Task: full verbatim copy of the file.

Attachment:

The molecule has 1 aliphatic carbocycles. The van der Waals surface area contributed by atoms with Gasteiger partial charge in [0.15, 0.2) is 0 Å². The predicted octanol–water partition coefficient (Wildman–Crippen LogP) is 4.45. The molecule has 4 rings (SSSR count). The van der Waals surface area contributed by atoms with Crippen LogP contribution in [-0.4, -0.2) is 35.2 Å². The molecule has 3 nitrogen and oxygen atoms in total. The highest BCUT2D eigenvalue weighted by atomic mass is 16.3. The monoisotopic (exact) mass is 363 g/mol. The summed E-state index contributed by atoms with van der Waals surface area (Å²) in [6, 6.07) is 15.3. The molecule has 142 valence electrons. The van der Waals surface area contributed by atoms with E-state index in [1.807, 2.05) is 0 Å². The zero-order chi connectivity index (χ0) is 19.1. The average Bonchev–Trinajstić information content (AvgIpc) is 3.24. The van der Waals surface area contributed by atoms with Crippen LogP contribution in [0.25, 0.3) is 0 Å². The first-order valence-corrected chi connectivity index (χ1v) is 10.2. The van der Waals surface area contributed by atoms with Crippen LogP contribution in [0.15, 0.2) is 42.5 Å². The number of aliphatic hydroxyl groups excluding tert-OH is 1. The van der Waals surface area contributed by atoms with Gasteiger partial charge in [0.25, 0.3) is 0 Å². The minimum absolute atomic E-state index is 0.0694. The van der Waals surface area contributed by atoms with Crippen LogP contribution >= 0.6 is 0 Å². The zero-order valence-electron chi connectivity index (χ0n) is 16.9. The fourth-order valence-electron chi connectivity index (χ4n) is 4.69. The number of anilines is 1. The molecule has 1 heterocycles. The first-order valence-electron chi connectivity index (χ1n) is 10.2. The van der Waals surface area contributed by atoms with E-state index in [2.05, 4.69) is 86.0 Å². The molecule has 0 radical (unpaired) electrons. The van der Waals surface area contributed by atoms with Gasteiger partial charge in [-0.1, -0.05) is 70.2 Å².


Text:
The molecule has 1 aliphatic carbocycles. The van der Waals surface area contributed by atoms with Gasteiger partial charge in [0.15, 0.2) is 0 Å². The predicted octanol–water partition coefficient (Wildman–Crippen LogP) is 4.45. The molecule has 4 rings (SSSR count). The van der Waals surface area contributed by atoms with Crippen LogP contribution in [-0.4, -0.2) is 35.2 Å². The molecule has 3 nitrogen and oxygen atoms in total. The highest BCUT2D eigenvalue weighted by atomic mass is 16.3. The monoisotopic (exact) mass is 363 g/mol. The summed E-state index contributed by atoms with van der Waals surface area (Å²) in [6, 6.07) is 15.3. The molecule has 142 valence electrons. The van der Waals surface area contributed by atoms with E-state index in [1.807, 2.05) is 0 Å². The zero-order chi connectivity index (χ0) is 19.1. The average Bonchev–Trinajstić information content (AvgIpc) is 3.24. The van der Waals surface area contributed by atoms with Crippen LogP contribution in [0.25, 0.3) is 0 Å². The first-order valence-corrected chi connectivity index (χ1v) is 10.2. The van der Waals surface area contributed by atoms with Crippen LogP contribution in [0.15, 0.2) is 42.5 Å². The number of aliphatic hydroxyl groups excluding tert-OH is 1. The van der Waals surface area contributed by atoms with Gasteiger partial charge in [0.25, 0.3) is 0 Å². The minimum absolute atomic E-state index is 0.0694. The van der Waals surface area contributed by atoms with Crippen LogP contribution >= 0.6 is 0 Å². The zero-order valence-electron chi connectivity index (χ0n) is 16.9. The fourth-order valence-electron chi connectivity index (χ4n) is 4.69. The number of anilines is 1. The molecule has 1 heterocycles. The first-order valence-electron chi connectivity index (χ1n) is 10.2. The van der Waals surface area contributed by atoms with E-state index in [2.05, 4.69) is 86.0 Å². The molecule has 0 radical (unpaired) electrons. The van der Waals surface area contributed by atoms with Gasteiger partial charge in [-0.1, -0.05) is 70.2 Å².